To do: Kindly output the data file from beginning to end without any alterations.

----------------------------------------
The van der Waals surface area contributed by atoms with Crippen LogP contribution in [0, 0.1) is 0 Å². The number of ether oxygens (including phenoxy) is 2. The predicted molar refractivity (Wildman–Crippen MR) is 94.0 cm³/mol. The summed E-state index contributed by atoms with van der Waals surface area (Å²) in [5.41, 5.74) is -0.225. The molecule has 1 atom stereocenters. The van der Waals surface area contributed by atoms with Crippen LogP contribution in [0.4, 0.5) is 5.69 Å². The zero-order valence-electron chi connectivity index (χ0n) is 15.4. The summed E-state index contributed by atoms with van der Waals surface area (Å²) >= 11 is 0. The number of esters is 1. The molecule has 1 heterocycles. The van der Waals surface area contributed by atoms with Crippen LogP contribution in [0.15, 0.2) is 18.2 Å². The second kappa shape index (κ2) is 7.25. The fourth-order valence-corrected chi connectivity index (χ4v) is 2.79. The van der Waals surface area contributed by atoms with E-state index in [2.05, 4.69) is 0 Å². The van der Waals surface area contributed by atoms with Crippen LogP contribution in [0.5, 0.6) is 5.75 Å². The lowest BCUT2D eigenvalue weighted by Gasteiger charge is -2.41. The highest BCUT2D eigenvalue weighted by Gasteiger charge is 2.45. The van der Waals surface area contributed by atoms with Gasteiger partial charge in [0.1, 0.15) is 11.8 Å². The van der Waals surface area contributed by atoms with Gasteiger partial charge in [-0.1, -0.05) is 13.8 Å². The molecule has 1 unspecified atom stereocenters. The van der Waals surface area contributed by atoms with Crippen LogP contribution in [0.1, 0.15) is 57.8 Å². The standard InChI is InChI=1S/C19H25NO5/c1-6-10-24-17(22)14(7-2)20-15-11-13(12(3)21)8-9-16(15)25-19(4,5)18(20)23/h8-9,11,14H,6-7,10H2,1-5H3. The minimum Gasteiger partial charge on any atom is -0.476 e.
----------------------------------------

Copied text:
The van der Waals surface area contributed by atoms with Crippen LogP contribution in [0, 0.1) is 0 Å². The number of ether oxygens (including phenoxy) is 2. The predicted molar refractivity (Wildman–Crippen MR) is 94.0 cm³/mol. The summed E-state index contributed by atoms with van der Waals surface area (Å²) in [5.41, 5.74) is -0.225. The molecule has 1 atom stereocenters. The van der Waals surface area contributed by atoms with Crippen LogP contribution in [0.4, 0.5) is 5.69 Å². The zero-order valence-electron chi connectivity index (χ0n) is 15.4. The summed E-state index contributed by atoms with van der Waals surface area (Å²) >= 11 is 0. The number of esters is 1. The molecule has 1 heterocycles. The van der Waals surface area contributed by atoms with Crippen LogP contribution in [0.15, 0.2) is 18.2 Å². The second kappa shape index (κ2) is 7.25. The fourth-order valence-corrected chi connectivity index (χ4v) is 2.79. The van der Waals surface area contributed by atoms with E-state index in [2.05, 4.69) is 0 Å². The van der Waals surface area contributed by atoms with Crippen LogP contribution in [0.5, 0.6) is 5.75 Å². The lowest BCUT2D eigenvalue weighted by Gasteiger charge is -2.41. The highest BCUT2D eigenvalue weighted by Gasteiger charge is 2.45. The van der Waals surface area contributed by atoms with Gasteiger partial charge in [0.1, 0.15) is 11.8 Å². The van der Waals surface area contributed by atoms with Gasteiger partial charge in [-0.1, -0.05) is 13.8 Å². The molecule has 1 unspecified atom stereocenters. The van der Waals surface area contributed by atoms with Crippen LogP contribution in [0.1, 0.15) is 57.8 Å². The standard InChI is InChI=1S/C19H25NO5/c1-6-10-24-17(22)14(7-2)20-15-11-13(12(3)21)8-9-16(15)25-19(4,5)18(20)23/h8-9,11,14H,6-7,10H2,1-5H3. The minimum Gasteiger partial charge on any atom is -0.476 e.